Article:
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Take a tour of the Buffalo Niagara Medical Campus; Five-block site was center of construction during 2011

One the big stories for 2011 -- and certainly for 2012 -- is the continued emergence of the Buffalo Niagara Medical Campus.

This five-block area sandwiched between Allentown and the Fruit Belt was arguably the center of construction activity for the region last year, with the building of such high-profile facilities as the Gates Vascular Institute and Kaleida Health's new nursing home.

And there's plenty more where that came from. In fact, plans for the medical campus have far exceeded expectations.

A 20-year master plan developed in 2002 to replace aging facilities, share resources and make Buffalo a more attractive destination for specialists and scientists has taken shape in just eight years.

"The growth is truly remarkable," David Gamble, a Boston-based planning consultant for the medical campus said last March, "and they have done so in a way that few other medical centers have -- as a catalyst for neighborhood revitalization."

"The Buffalo Niagara Medical Campus as a whole has become the economic driver the leadership envisioned 10 years ago," William L. Joyce, chairman of the Buffalo Niagara Medical Campus board, also said at the time.

For those who haven't been on the Buffalo Niagara Medical Campus lately, here's a quick tour:

*Start at the edge of campus at Ellicott and Goodell streets. The University at Buffalo is building a new $23 million Educational Opportunity Center, which will connect with UB's Downtown Gateway building, formerly known as the M. Wile building. Opening is scheduled for 2013.

*Continue along Ellicott Street, where a large portion of the former Trico building -- an old windshield wiper plant -- has been transformed into incubator space for fledgling high-tech companies spun off from the medical research on campus. Opened in 2010, the Innovation Center is already at capacity, but plans are under way to double the space.

*You're now at Ellicott and Virginia streets, where the campus first took off. Just to your left is the Hauptman-Woodward Medical Research Institute, which opened in 2005. To your right is UB's Center for Excellence in Bioinformatics & Life Sciences, which opened in 2006. Connected to that is Roswell Park Cancer Institute's genetics and pharmacology building, which also opened in 2006.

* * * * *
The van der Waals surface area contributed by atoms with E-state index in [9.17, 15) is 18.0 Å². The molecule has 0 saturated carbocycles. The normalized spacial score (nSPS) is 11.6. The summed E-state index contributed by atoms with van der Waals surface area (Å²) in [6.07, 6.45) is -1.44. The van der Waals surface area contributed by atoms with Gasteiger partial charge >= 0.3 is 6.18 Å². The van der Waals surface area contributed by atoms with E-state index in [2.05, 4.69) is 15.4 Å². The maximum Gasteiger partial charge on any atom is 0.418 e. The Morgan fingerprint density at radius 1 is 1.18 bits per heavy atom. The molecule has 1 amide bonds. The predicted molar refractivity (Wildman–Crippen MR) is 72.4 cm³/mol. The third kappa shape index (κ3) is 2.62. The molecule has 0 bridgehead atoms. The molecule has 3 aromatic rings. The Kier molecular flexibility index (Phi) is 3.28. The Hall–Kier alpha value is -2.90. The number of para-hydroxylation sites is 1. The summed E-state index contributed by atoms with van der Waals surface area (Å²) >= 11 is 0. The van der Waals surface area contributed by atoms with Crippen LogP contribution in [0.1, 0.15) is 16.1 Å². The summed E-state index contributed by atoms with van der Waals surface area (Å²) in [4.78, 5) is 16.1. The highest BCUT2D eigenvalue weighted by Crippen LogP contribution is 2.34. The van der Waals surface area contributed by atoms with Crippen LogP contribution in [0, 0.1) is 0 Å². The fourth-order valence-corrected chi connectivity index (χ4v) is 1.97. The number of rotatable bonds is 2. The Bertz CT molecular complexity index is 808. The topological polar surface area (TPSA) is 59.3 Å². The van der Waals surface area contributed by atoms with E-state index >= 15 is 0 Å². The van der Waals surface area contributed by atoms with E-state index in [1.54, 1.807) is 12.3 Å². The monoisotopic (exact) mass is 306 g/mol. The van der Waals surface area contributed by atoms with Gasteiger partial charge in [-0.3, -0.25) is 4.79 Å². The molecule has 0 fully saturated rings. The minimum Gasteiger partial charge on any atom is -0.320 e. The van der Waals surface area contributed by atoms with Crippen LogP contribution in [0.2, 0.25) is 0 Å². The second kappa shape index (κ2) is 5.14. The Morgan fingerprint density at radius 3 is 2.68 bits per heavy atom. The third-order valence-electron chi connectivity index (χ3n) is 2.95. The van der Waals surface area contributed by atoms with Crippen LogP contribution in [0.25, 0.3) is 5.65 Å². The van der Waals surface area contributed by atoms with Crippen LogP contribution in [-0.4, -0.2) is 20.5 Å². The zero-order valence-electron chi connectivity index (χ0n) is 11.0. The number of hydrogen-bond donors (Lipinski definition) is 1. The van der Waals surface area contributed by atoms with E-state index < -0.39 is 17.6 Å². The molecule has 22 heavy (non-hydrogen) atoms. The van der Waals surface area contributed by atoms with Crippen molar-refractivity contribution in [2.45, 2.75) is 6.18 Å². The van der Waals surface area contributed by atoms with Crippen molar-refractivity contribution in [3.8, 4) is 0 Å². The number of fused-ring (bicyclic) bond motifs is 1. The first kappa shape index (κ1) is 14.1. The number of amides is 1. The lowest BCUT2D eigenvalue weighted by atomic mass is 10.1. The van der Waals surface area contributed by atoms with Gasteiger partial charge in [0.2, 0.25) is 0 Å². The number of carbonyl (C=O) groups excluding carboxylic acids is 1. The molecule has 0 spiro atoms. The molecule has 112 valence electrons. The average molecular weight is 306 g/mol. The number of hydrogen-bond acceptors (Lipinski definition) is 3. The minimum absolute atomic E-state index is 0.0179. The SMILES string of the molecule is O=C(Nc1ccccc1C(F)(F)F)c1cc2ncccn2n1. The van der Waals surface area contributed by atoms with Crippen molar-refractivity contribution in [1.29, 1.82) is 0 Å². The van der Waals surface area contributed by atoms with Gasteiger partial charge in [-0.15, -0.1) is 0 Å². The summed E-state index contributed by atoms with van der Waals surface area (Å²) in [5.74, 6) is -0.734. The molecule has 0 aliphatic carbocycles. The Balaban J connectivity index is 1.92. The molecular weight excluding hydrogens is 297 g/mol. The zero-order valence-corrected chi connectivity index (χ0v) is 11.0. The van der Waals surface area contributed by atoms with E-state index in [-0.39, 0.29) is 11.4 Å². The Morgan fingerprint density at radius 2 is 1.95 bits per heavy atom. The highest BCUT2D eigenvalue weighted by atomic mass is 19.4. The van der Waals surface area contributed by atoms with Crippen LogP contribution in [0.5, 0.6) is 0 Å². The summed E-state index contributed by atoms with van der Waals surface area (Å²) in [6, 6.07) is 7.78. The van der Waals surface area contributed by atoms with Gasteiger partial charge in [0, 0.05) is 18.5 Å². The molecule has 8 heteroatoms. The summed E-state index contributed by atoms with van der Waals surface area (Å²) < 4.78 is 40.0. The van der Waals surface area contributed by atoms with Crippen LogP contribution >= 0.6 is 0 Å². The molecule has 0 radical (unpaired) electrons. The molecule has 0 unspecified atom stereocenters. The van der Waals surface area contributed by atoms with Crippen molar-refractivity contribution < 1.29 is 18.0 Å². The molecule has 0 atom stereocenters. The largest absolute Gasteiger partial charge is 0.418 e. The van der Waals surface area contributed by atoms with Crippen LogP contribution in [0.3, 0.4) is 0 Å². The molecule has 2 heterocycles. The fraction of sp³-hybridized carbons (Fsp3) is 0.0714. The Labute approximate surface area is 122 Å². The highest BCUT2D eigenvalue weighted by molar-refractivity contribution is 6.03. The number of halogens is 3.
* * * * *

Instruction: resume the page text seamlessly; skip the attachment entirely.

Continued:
*Up the street and around the corner at Main and High streets is where Ciminelli Real Estate Corp. plans to build an $80 million medical office building to include the outpatient surgery program for Women & Children's Hospital. Construction is expected to start in the spring.

*Nearby is where a new $375 million medical school will go up.

UB announced last year it will relocate its medical school from the South Campus to the medical campus by 2016. While the exact location is being firmed up, officials want to begin construction by September 2013 and complete the building by fall 2016.

*That move, meanwhile, has fast-tracked plans to move the rest of Women & Children's Hospital to the medical campus.

Planning has begun. The new hospital probably would be moved into two buildings next to the Ciminelli medical office on the block bounded by Main, High, Ellicott and Goodrich streets. The target date for opening is 2017 at the latest.

*Down High Street -- past Buffalo General Hospital, past Roswell Park -- is a new $34 million parking ramp to help accommodate the influx of workers and visitors to the medical corridor. Today, there are 8,500 people working on the medical campus. That number is expected to jump to 12,000 within the next few years.

*Across the street from the parking ramp on Michigan, you'll notice HighPointe on Michigan -- Kaleida Health's new 300-bed, four-story nursing home. Opened in December, it's the first urban nursing home built in Buffalo in decades.

*The tour stops at Ellicott and North streets. The sleek, modern building at the corner is the Gates Vascular Institute. Kaleida and UB collaborated on the $291 million building, where doctors and researchers will focus on the treatment of vascular disease. It opens this spring.